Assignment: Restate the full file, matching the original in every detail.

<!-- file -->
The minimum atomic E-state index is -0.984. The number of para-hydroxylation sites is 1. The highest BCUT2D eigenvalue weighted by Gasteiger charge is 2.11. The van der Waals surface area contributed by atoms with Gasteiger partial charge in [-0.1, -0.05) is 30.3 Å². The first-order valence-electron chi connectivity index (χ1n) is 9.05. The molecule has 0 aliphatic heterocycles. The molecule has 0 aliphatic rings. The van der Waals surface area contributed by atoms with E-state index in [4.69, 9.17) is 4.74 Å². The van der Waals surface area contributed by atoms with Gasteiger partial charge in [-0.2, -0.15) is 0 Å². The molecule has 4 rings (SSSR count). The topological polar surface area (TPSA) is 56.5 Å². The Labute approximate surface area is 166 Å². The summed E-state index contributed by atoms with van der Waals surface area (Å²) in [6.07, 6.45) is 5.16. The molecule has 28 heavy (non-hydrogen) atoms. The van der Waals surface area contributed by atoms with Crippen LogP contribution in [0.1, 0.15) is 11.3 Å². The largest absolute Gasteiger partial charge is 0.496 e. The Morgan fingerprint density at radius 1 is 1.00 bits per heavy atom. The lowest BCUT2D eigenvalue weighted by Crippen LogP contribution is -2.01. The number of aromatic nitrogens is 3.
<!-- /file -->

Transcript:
The minimum atomic E-state index is -0.984. The number of para-hydroxylation sites is 1. The highest BCUT2D eigenvalue weighted by Gasteiger charge is 2.11. The van der Waals surface area contributed by atoms with Gasteiger partial charge in [-0.1, -0.05) is 30.3 Å². The first-order valence-electron chi connectivity index (χ1n) is 9.05. The molecule has 0 aliphatic heterocycles. The molecule has 0 aliphatic rings. The van der Waals surface area contributed by atoms with E-state index in [4.69, 9.17) is 4.74 Å². The van der Waals surface area contributed by atoms with Gasteiger partial charge in [-0.2, -0.15) is 0 Å². The molecule has 4 rings (SSSR count). The topological polar surface area (TPSA) is 56.5 Å². The Labute approximate surface area is 166 Å². The summed E-state index contributed by atoms with van der Waals surface area (Å²) in [6.07, 6.45) is 5.16. The molecule has 28 heavy (non-hydrogen) atoms. The van der Waals surface area contributed by atoms with Crippen LogP contribution in [0.1, 0.15) is 11.3 Å². The largest absolute Gasteiger partial charge is 0.496 e. The Morgan fingerprint density at radius 1 is 1.00 bits per heavy atom. The lowest BCUT2D eigenvalue weighted by Crippen LogP contribution is -2.01. The number of aromatic nitrogens is 3.